“So that was how Dan joined our team,” Petrasso says. “Best decision I never made! Dan was a stellar student and stellar human being, and he added so much to the MIT team and its ambiance.”

Casey went on to become the first graduate of the NIF-MIT Ph.D.Thesis Program, which gives graduate students hands-on experience working on diagnostics, experiments, and other research at NIF, the Omega Laser System at the University of Rochester, and other partner labs. About a dozen graduates of the program have gone on to work at NIF and other ICF facilities. Recent NIF-MIT PhDsDan Casey (second from left) with other early graduates of the NIF-MIT Ph.D. Thesis Program. In this 2015 photo in the NIF Target Chamber, Casey and fellow NIF-MIT participants Hans Rinderknecht (left), Alex Zylstra, who was chief experimentalist for the Dec. 5 ignition shot, and Mike Rosenberg stand next to a magnetic recoil spectrometer (MRS). The MRS is one of several diagnostics jointly developed for NIF by MIT’s Plasma Science and Fusion Center, the University of Rochester’s Laboratory for Laser Energetics, and LLNL.

“Our philosophy is that every one of the students that we have here needs to be connected with an experiment out at NIF,” Petrasso says. “We’ve had a very special relationship with Livermore that goes back to the late ‘80s and early ‘90s. This is one of our critical collaborations, so important for us and for our students. It’s really worked out well.”

Advancing Fusion Energy

In 2019, Casey was recognized with a Presidential Early Career Award for Scientists and Engineers “for exceptional contributions and impressive creativity and innovation in the measurement and understanding of instability and mix for the Initial Confinement Fusion and High Density Physics Programs.” The award said he has “consistently demonstrated leadership, originality and vision.”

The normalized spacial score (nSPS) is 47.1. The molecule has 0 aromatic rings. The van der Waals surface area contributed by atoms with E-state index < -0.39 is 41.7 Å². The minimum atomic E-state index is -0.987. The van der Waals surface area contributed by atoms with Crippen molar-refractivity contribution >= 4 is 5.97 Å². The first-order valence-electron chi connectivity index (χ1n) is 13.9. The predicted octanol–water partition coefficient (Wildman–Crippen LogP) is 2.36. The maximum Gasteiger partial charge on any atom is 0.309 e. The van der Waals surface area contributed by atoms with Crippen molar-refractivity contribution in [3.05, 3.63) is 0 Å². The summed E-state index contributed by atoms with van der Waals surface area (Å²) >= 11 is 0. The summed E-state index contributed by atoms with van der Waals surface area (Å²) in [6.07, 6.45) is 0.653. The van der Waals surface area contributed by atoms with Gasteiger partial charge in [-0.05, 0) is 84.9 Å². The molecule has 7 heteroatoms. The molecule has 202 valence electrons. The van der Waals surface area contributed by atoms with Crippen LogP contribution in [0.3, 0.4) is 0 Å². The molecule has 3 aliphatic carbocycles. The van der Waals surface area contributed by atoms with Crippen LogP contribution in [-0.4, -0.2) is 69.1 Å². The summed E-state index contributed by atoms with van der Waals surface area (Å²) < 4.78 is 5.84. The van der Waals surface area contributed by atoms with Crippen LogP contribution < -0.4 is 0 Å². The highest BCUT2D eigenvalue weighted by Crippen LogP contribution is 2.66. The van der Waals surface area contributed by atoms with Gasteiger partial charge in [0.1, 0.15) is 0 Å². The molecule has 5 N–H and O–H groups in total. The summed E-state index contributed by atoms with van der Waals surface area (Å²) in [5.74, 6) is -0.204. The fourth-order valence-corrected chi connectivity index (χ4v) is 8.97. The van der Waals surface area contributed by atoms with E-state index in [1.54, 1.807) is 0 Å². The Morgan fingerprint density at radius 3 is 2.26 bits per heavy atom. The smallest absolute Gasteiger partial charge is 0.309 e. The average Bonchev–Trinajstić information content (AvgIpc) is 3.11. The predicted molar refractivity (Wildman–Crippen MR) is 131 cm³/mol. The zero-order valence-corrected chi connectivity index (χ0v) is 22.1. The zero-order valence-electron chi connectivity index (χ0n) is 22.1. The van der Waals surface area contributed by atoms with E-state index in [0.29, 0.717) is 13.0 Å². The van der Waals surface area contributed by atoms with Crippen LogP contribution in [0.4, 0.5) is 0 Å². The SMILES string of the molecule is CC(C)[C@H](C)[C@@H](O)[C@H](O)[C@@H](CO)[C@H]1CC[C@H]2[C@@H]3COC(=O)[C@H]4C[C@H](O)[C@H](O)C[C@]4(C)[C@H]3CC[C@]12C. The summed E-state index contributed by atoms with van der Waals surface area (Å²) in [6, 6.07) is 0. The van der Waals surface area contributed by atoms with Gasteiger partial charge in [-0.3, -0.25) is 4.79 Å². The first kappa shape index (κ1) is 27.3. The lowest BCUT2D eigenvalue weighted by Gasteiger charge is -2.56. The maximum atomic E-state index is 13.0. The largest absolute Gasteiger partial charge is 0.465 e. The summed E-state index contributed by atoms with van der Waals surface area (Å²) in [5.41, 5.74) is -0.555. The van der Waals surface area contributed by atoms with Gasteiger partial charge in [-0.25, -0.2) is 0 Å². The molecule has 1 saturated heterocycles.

And in 2023 he received an Early Career Research Program (ECRP) Award from DOE’s Office of Science/Fusion Energy Sciences to apply the lessons of ICF to the burgeoning field of IFE research. In December, LLNL was named by DOE to lead the IFE Science and Technology Accelerated Research for Fusion Innovation and Reactor Engineering (STARFIRE) Hub, a four-year, $16 million project to accelerate IFE science and technology.

Both Casey’s ECRP award and the IFE-STARFIRE hub will play integral roles in the Lab’s IFE Institutional Initiative. Learning from the ECRP and the IFE-STARFIRE hub will be fed back to each other and guide the best science and technology paths forward for the Lab.

“Right now, we’re getting energy gains greater than one on NIF,” Casey says, “but an IFE system is going to need even higher gains. There are some specific IFE issues you might want to study with respect to asymmetries.

“And it’s important that we get it right, because in a (laser fusion) reactor system, if the targets underperform by 20 to 30 percent because of asymmetries, that means the whole system has to be bigger and more expensive.

“Even what seems like a small effect can add up, when you’re designing the full system, into billions of dollars,” he says. “So it’s really important that we get ahead of some of these issues and try to think about the entire reactor system in the context of what we’re learning today in these ICF experiments.“

Into the Water

Having grown up in the New Mexico desert, Casey is now drawn to water-based activities in his leisure time. “I didn’t have a body of water like the San Francisco Bay around,” he says, “so I go kayaking and boating a lot, just because I didn’t have that growing up.” He enjoys sharing those activities with his wife, Maxine, and their son Drake.

Dan Casey and Family In San Francisco BayLeft: Dan, Maxine, and Drake Casey enjoy an outing in San Francisco Bay. Right: Dan and Drake try their hand at kayaking. Photos courtesy of Dan Casey

“And we just bought a house relatively recently, so I do a lot of stuff around the house, fixing it up.”

As for his work, “I love my job,” he says, “and I love being right here at LLNL, when we are making conditions, like higher pressures that are more extreme than the center of the Sun, and watching them explode on hundreds of picosecond (trillionths of a second) timescales. There’s just so much excitement and so much to do.”

—Charlie Osolin

January 10, 2024